A new adjective seems to be quietly slipping its way into our modern language, and it is to describe things as ‘Kermodian’. Daniel Harling caught Mark Kermode at CFF2011.
Ruby Maris-Stephens of Long Road Sixth Form College reviews Bombay Beach.
Anyone perturbed by ageing demographics in developed countries should be intrigued by this inspiring documentary about the American ‘National Senior Games’. This film illustrates that life continues well into the third age. Graham Hughes reviews.
Comedy is notorious for its tendency to get lost in translation and while it’s entirely possible that Jos Stelling’s 1999 tragicomic farce, NO TRAINS NO PLANES will have Dutch audiences rolling in the aisles, the film’s strange brand of surreal sentimental slapstick will likely leave British viewers cold.
“A Romanian comedy?” I heard someone asking in disbelief after the film was over. And truly, the main memories evoked by the words “Romanian New Wave” are usually tedious long shots of aborted babies and people walking. It is no wonder then that it is hard to believe that one of the founding films of the new wave, Cristian Mungiu’s 2001 hit OCCIDENT, is a hearty comedy.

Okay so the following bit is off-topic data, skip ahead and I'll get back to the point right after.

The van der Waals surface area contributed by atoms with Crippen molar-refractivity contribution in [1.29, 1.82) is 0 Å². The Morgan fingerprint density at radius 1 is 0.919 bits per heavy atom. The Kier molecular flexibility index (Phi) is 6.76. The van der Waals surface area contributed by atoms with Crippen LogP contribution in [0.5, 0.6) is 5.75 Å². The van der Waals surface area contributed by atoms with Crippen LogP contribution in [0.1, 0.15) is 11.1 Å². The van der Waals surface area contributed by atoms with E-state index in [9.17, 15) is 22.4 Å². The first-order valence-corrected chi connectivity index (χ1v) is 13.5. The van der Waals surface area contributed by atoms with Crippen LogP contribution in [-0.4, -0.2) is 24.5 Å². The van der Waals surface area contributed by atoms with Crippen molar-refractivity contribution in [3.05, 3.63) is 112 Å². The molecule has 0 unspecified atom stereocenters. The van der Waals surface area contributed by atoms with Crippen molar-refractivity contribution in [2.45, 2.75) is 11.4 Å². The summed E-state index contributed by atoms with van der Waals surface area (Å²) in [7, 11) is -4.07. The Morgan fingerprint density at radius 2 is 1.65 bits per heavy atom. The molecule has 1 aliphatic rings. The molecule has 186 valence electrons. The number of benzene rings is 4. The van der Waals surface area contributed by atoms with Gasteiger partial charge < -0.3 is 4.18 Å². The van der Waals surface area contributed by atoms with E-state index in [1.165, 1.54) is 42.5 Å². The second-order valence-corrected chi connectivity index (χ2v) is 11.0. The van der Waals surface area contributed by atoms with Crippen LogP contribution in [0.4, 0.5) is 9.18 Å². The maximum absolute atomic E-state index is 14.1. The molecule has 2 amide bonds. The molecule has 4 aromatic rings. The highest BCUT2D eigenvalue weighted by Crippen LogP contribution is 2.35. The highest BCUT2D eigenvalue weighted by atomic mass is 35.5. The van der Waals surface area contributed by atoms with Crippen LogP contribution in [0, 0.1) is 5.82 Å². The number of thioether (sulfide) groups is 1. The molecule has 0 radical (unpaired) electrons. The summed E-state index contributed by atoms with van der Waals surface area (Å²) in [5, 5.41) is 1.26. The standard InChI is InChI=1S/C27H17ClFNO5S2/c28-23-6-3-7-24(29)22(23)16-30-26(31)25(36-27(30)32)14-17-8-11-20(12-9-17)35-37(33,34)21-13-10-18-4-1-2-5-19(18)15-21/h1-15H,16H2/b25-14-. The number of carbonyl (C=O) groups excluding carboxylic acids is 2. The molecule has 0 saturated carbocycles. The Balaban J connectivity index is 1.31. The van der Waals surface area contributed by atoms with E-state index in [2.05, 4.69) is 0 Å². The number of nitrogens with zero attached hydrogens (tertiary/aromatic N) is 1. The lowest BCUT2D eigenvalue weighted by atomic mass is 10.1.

This 2006 film by Radu Muntean focuses on the night of between the 22nd and the 23rd of December 1989, when in Bucharest the Revolution was in full swing. Steve Williams reviews.
Amazingly based on a true story, THE POLL DIARIES plumbs the depths of the human condition using protagonist Oda as its main focus. Discussing rarely seen topics, the film uses the Baltic coast as a backdrop for Oda’s experiences in Poll just before the start of the first world war in 1914. An older and more knowing Oda narrates intermittently, providing hindsight to a beautifully crafted film. Naomi Barnwell reviews.
A first date can certainly bring butterflies and clammy hands to even the most confident of people, but if you suffer from severe shyness this can be a truly terrifying situation. Maria Sell reviews ROMANTICS ANONYMOUS
THE SILVER CLIFF was inspired by a song by Brazilian musician Chico Buarque, called Eye to Eye, about the impossibility of love and forgiveness. Having already won many admirers with MADAM SATA, SUELY IN THE SKY and I TRAVEL BECAUSE I HAVE TO, I COME BACK BECAUSE I LOVE YOU. Director Karim Ainouz here takes us on the lyrical and poetic journey of Violeta, who retrieves a voicemail during her work at a dentail clinic, in which her husband informs her he won’t be returning. Graham Hughes reviews.
Continuing with the HOLD THE FRONT PAGE series of films, the Cambridge Film Festival brings us SWEET SMELL OF SUCCESS. A cautionary tale, we follow the Machiavellian machinations of one Sidney Falco (Tony Curtis), a press agent with a problem. He needs pieces for his clients in the widely syndicated column of J.J. Hunsecker (Burt Lancaster), but he’s been shut out.